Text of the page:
Night only really paid attention to the first Kawasaki Ninja after he passed Coney Island. The bike and the driver's helmet were white and lime green. On his body was a lime-colored, leather Rocawear tracksuit. The biker weaved his way through the light late-night traffic until he was abreast of Night's car. Night thought the driver just wanted to drag race, which would have intrigued him if Tandi wasn't in the ride. As this thought amused Night, little groups of Japanese-style motorcycles began appearing in his rearview mirror. First he spied three. Then there were five. Then four more. By the time Night's Explorer cornered the tip of Brooklyn and was in the shadow of the Verrazano Bridge, there were fifteen bikes either beside or behind Night.
Obviously this was one of those ghetto bike clubs that had popped up since DMX featured the Rough Ryders club in one of his videos. All summer long these posses roared through the city, intimidating drivers fearful of the futuristic funk these motorized gangs represented.
Night wasn't afraid -- not really. But he was becoming real concerned. If any of these untrained, risk-taking fools somehow jammed into his car, Night, the one with the money and visibility, would take the weight. Any accident or, God forbid, a smashup would automatically be his fault. Next to him a bike popped a wheelie. One kid stood up on his bike and did a handstand while rolling at sixty miles per hour down the Belt Parkway. Night attempted to maneuver his way out of the pack but found that instead of giving him space, the pack grew tighter around him. The green-suited biker accelerated a bit and moved right in front of his ride and dangerously close to his front bumper. Night pressed the center of his steering wheel and beeped loudly. The lead biker beeped back, closely followed by the horns of the other fourteen bikers in a frightening, sardonic chorus.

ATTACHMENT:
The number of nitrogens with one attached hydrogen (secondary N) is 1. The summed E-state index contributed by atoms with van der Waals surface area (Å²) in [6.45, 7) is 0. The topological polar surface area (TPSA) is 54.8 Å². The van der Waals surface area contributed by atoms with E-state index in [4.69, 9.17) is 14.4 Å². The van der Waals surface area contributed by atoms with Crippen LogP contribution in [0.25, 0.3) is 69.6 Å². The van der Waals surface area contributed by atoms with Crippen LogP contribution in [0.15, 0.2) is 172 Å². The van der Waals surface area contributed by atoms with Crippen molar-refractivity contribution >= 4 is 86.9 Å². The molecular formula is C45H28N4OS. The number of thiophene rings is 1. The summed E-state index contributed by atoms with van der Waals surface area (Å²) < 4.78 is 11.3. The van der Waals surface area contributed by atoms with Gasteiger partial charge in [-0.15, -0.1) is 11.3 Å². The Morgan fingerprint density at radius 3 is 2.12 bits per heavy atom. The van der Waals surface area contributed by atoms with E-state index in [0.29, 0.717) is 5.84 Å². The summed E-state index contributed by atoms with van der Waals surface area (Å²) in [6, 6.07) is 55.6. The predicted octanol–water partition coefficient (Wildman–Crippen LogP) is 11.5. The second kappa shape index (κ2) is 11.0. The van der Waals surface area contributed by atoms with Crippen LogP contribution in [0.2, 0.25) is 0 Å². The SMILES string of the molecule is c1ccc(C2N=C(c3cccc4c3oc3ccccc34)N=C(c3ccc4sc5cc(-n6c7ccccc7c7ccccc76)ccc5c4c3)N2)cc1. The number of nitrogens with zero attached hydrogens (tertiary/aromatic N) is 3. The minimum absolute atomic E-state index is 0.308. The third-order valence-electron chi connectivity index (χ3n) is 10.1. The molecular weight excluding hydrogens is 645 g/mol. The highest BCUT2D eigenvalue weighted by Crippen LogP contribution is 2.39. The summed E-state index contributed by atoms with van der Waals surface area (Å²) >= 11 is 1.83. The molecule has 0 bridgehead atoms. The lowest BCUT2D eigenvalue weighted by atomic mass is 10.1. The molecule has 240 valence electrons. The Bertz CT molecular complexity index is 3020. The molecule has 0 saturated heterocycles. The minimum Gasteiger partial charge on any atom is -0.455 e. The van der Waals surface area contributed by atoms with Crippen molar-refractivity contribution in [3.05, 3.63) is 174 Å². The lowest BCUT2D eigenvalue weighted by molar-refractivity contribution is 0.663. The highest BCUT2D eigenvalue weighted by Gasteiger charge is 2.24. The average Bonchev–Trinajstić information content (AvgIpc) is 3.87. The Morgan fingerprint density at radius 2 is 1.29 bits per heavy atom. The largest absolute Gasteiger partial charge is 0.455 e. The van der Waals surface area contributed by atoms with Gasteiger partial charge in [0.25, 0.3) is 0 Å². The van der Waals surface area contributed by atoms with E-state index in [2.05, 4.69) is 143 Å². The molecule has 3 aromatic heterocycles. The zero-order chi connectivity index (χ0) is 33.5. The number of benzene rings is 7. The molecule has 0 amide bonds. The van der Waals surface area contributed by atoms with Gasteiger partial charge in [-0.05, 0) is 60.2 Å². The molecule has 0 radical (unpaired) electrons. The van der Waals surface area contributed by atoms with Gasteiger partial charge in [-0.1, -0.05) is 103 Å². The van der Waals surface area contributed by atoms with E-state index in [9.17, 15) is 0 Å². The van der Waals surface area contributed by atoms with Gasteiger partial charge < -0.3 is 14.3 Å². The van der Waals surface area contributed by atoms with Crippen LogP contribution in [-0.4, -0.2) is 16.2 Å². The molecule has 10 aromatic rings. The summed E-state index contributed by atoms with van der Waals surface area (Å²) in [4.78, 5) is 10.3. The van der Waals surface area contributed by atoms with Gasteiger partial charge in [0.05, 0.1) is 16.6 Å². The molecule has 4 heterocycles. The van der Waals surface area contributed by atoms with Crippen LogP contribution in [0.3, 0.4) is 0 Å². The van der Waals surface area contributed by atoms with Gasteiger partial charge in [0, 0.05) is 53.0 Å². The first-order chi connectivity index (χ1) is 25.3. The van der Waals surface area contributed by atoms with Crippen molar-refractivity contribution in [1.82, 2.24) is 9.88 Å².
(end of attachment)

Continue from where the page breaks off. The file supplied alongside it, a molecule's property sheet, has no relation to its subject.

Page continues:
The blaring horns woke Tandi and, looking out of the window, she immediately saw that Night's SUV was stuck in a cornfield of Japanese motorcycles. "What's going on, Night?" she asked.
"Just some hip-hop bike motherfuckers," he replied dismissively. "They just making some noise. They got nothing better to do."
The lime-green biker slowed down, forcing Night to reluctantly decelerate. Two of the bikers on the driver's side began driving dangerously close to him, while the bikes on the passenger side slid over to the right, creating a narrow passageway. They wanted Night to move to his right, which was precisely why he didn't do it.
"You think they're fans, Night?" Tandi asked innocently.
"That's probably it," he told his Tandi, trying to downplay his own anxiety. Night knew they weren't. The women who bought his records drove Saabs, not Kawasaki Ninjas. Besides, he'd kept his windows up and he doubted they could see through his tinted windows in highway light. But this was an expensive ride, so he might have just been the wrong SUV on the wrong highway on the wrong night. He'd let his driver go home at JFK, happy to be driving himself again after three months of riding in tour buses, limos, and jeeps around the country. Now he was contemplating pushing the pedal to the floor and blasting his way through the bikes before things got serious. But he'd thought too long.
There was a loud tap on the driver's-side window. Night turned and found the long barrel of a Desert Eagle automatic aimed at his face.
"Oh, my God!" Tandi cried as Night struggled to keep his emotions under control. The biker with the gun motioned with it for Night to roll down his window. Night, frightened into obedience, followed instructions.
"Next exit!" The voice was low-pitched but female -- definitely female.
"Night," Tandi screamed, "don't do as they say! Keep driving straight!"
"No, boo, it'll be all right. It's just a carjacking. They'll take the ride and we'll be all right. Just keep it together and we'll be all right." Night's voice was as calm as he could make it, but his heart was beating double time. Led by the lime-green biker, Night guided his car toward an exit for Red Hook, a section of Brooklyn with waterfront warehouses that was, at night, dreary and relatively isolated.
For the first time in several miles Night noticed that the CD of his performance was still playing. He heard himself seducing several thousand willing women. It was the voice of a man in complete control of his environment. It was a beautiful illusion that he suddenly had to let go of. He clicked off the CD player, took a deep breath, and followed the lime-green biker down the exit ramp.
Copyright © 2004 by Nelson George